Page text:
Wednesday, July 7, 2010

Spiritual Maturity vs Maturing Spiritually

From The Slow Fade (Reggie Joiner, Chuck Bomar, and Abbie Smith) on the difference between spiritual maturity and maturing spiritually in mentoring relationships:
Spiritual maturity is a phrase used as a measuring stick, attempting to quantify how committed someone is to God. To arrive at this standard, we hold the measuring stick up to ourselves; we measure where we are in a few key areas and tell someone else to get to that place. While there are many problems with this, the main one is that we assume the place we are is the place God has in mind for someone else. If God is telling a unique story through a set of unique experiences in each individual, how can we ever determine spiritual maturity?

....[We] celebrate with them as they mature spiritually, not just when they arrive at being spiritually mature. Helping people mature spiritually doesn’t have an agenda, while helping people become spiritually mature based on our standards does. When we are helping people mature spiritually, we are helping them discover the next step God is invited them to take. This may become difficult when there are obvious areas that need changing. In those moments, we have to remember that mentoring is an act of faith, we are trusting God to carry them to completion, and we have respect for the story He might be telling in their lives. Our role is to celebrate the steps they are taking, not highlight the ones they haven’t. (pgs 64-66, emphasis mine)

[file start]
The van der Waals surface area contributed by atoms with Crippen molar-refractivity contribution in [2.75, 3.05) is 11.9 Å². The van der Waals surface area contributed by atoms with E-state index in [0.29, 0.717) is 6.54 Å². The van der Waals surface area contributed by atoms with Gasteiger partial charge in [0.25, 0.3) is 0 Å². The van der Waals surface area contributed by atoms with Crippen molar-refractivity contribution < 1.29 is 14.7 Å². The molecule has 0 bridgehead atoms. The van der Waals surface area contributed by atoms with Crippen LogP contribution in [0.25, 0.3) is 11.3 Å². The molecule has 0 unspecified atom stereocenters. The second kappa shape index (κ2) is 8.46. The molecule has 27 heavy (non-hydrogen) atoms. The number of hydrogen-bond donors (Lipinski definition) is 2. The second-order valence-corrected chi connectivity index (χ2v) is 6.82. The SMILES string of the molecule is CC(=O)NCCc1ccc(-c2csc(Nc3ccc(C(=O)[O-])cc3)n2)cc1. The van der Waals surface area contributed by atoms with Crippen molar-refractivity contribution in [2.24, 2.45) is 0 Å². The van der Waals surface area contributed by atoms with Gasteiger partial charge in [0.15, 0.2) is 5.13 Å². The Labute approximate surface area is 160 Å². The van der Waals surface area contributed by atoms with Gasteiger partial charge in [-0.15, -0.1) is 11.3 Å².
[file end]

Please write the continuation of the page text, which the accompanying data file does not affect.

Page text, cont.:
Spiritual maturity is results-oriented. Maturing spiritually is process-oriented.

Spiritual maturity views discipleship as a project to undertake. Maturing spiritually views discipleship as people to lovingly guide.

Spiritual maturity is mentor-centered--the mentor must make every effort to drive and push the mentee to further measurable spiritual growth. Maturing spiritually is God-centered--the mentor must be fully present and listening for the Spirit's leading in order to join the story God is already telling in the mentee's life.

Maybe our language and paradigm about spiritual maturity needs to shift towards maturing spiritually.

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